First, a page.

The last day saw several scenes from new works being showcased in which our hapless RED EARTH AND POURING RAIN was an unfortunate part. Krithika was ill with pneumonia. She was also burdened with dancing in not just this but four other dances ON THE SAME DAY! (To give her credit, she too was very concerned about our work and humorously suggested that I run her over with a car so that we did not need to go on stage to make total idiots of ourselves!)
While on stage, I could almost feel the piercing eyes of Kalanidhi Mami and VR Devika balanced by the supportive energies of Rajika and Hari, both feeling as awful for me as I was feeling on the stage. There can be nothing worse for a dancer than being betrayed by herself! Created over 4 days of face to face encounters in June in Chennai, this work-in-progress was very patchy and not ready for any showing. After the performance, many of the younger NRI Indians in their 20s and 30s came backstage to say that the bold English words were "so cool!" Was I then being too sensitive to the 'India eyes' that watched me? Was I nervous about being torn apart by a review? Was it fair to present an incomplete work before people who had come to see me perform in Chicago after ten years? Was the opinion of a few more important than the work itself? Did I also, in my own way, contribute to the failure of Red Earth that day? Did my fatigue and my other family preoccupations contribute to the state of the work that afternoon? Later over lunch in New York, Rajika asked why I danced as if I did not want to be there. She got it on the button. Still, it was a valuable mistake for me to make. Critic Leela Venkatraman's review in The Hindu in New Delhi (Friday October 13) was most gracious in dismissing "Red Earth... " with the brief phrase "it never took off." VR Devika has also tactfully praised Krithika's "amazing energy and stamina" in her review of the event on the Kutcheri Buzz site and in Sruti magazine.
Soon after Red Earth, I watched excerpts of the RASA collaboration between Hema and Kumudini Lakhia. Krithika was continuing her series of costume changes for these too. A new chain of thoughts began. Does the diaspora work need to be located along with the India-origin work to be validated? During collaborations with other styles, why is it that Bharatanatyam always has to bow down to the dictates of the collaborating style? In this case, Bharatanatyam and Kathak. Why are we so self conscious that we do not insist that the north Indian dancers also make an effort to react and respond to our jathis and our alaap? (Why is it that even in music, Carnatic musicians feel obligated to include bhajans and abhangs in their repertoire?! Do we ever, even once, hear a North Indian musician attempt a Carnatic raga or a padam?) What makes successful and intelligent choreographers suddenly appear self conscious in the presence of choreographers from North India?! I was angry when I saw the sway of north Indian music and Kathak against the retreat of Bharatanatyam in the glimpses shown. Hema Rajagopalan is a very imaginative choreographer and does not need to be docile in the name of "etiquette' or 'politesse.' Krithika is enjoying her own success as the only featured dancer in cellist Yo Yo Ma's SILK ROAD ENSEMBLE work. The recent shows in New York were all sold out. Natya Dance Theatre is a celebrated company in the mid west US and there are no Indian critics to chide them for being "confused coconuts." So why this?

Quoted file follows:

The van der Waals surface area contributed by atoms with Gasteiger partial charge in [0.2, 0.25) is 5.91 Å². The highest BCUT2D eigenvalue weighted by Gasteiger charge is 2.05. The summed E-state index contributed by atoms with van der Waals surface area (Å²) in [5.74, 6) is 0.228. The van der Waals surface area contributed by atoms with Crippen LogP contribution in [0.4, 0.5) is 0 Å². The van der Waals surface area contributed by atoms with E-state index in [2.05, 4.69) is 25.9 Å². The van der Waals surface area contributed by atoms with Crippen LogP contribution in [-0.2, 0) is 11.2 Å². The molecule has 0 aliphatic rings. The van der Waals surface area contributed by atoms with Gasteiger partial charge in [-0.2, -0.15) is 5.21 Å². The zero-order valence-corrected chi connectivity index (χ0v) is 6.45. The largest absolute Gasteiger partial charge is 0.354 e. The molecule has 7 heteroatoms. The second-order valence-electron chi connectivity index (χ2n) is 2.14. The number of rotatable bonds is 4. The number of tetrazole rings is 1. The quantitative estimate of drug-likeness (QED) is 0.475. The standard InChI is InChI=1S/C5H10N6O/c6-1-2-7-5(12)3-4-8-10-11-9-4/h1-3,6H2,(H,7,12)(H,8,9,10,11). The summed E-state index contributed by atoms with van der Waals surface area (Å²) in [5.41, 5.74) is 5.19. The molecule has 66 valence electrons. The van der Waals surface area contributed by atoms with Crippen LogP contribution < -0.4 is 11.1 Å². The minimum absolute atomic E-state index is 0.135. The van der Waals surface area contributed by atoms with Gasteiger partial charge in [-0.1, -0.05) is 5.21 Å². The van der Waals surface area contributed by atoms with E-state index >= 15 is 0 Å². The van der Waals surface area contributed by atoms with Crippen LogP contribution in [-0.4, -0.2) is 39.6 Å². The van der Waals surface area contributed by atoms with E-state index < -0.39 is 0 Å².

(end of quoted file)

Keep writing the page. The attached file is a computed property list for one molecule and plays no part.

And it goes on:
Which brings me to the final set of questions. What is the aim of such a conference? Validation from Indian press? To fulfill local funding initiatives? In spite of Hema inviting all the US based dancer gurus, why did so few show up? The introductory statements in the brochure stated that "the conference would explore what defines tradition and the importance of tradition in creating new work. What opportunities and challenges do dancers and choreographers face as they move across borders? What strategies are available for examining and developing traditions in transition?"
Were these objectives achieved? Some, but not all. Several unanswered questions left many feeling frustrated. In this age when dance is facing dwindling audiences everywhere, and huge mobs are seen at all Bollywood events, this event drew excellent crowds. New voices and talents were heard. What showed up clearly was that the India "halo" had conclusively evaporated for many serious younger dancers and choreographers in the USA. By repeating the same generation of senior speakers and critics time and time again, the appalling paucity of new voices in Indian dance was glaring. In the USA, mainstream dance publications like The New York Times and The Village Voice have 'let go' their dance critics, a move that does not augur well for dance.